Blakely's top five NBA sophomores
5. Rodney Hood, Utah
Draft status: First round, 23rd overall
Projected by some draft experts to be a lottery pick, Hood was another cog in a Utah Jazz system filled with young, unproven talent. He showed promise this summer with Utah’s summer league team, and has carried that over into the games that count. Hood is one of the top scorers among second-year players with a 13.0 points per game average.
4. Clint Capela, Houston
Draft status: First round, 25th overall
The play of Capela has been one of the few positives for the Rockets in what has been an otherwise disappointing start to the season. The 6-foot-10 center is a live, active body around the rim who is giving Houston 7.6 points and 6.2 rebounds in just 17 minutes per game. In addition, he’s shooting 75 percent – yes, 75 percent – from the field while averaging more than four shot attempts per game.
3. Marcus Smart, Boston
Draft status: First round, 6th overall
A left big toe injury sidelined him for a couple games, which is about the only thing that has not worked out for Smart thus far this season. He has shown growth in terms of his scoring (11.3 per game), defense (2.0 steals per game) and most important, leadership on the floor. His play has been instrumental to the Celtics getting off to the best start under third-year coach Brad Stevens.
2. Doug McDermott, Chicago
Draft status: First round, 11th overall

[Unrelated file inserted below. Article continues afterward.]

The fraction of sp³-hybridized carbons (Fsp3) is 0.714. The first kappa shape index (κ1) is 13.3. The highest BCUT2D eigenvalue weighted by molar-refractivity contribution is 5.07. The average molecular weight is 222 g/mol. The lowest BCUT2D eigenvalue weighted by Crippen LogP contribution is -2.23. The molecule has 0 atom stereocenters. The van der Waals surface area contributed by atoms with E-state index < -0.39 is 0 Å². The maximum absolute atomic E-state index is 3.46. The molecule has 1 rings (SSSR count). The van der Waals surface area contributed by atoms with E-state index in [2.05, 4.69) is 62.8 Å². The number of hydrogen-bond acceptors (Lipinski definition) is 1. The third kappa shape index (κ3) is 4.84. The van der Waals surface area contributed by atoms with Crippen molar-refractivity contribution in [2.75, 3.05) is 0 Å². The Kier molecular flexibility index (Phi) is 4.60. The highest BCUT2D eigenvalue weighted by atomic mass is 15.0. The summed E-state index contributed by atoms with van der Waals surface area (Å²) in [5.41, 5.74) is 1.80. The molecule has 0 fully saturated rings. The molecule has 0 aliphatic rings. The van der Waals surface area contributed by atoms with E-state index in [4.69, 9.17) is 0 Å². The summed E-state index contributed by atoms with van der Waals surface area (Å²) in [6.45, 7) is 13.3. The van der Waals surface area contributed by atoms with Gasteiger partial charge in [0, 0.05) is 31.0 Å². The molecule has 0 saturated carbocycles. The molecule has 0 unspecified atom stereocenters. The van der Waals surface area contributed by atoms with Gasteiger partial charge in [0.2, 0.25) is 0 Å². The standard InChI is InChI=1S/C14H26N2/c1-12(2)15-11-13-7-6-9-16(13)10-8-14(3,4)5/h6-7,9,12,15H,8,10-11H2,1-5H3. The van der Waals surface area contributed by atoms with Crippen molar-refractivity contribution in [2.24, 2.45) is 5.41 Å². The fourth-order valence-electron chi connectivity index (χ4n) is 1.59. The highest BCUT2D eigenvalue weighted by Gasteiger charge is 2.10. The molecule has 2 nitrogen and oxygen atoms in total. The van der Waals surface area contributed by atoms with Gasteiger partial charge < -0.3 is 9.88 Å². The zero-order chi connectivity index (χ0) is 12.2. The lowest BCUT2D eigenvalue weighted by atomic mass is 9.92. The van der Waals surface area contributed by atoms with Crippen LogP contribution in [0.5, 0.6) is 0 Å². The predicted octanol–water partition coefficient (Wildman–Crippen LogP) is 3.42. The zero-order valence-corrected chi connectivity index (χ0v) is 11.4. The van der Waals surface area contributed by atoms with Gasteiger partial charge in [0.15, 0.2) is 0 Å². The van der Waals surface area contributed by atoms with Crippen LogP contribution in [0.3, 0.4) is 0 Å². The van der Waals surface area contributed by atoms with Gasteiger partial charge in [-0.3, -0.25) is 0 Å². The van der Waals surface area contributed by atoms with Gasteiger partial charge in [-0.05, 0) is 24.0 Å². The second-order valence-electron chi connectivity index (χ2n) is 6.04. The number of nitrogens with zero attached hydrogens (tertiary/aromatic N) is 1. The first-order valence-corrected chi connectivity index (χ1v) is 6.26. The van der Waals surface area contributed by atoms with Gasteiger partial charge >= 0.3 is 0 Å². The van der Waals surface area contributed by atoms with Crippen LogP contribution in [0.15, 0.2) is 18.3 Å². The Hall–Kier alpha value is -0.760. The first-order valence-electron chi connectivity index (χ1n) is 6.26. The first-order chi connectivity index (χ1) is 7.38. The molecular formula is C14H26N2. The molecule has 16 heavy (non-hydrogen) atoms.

One of the best shooters to come into the NBA in years, McDermott has found a new basketball life under rookie coach Fred Hoiberg. Every statistical category associated with McDermott is on the rise, including his 3-point shooting (56.8 percent). But the biggest gain for him has to be in confidence, something that you never felt was there under former Bulls coach (and Celtics assistant) Tom Thibodeau.
1. Dwight Powell, Dallas
Draft status: Second round, 45th overall
Boston didn’t want to include him in the trade of Rajon Rondo to Dallas last season, and we’re starting to see why. He’s averaging 10.5 points and 8.1 rebounds per game. In addition, the 6-11 forward/center can also defend which is evident by his 92.5 defensive rating which is tops among Dallas players who log 20 or more minutes played per game. It’s still early, but Powell is making his case to at least be in the conversation for the league’s Most Improved Player award.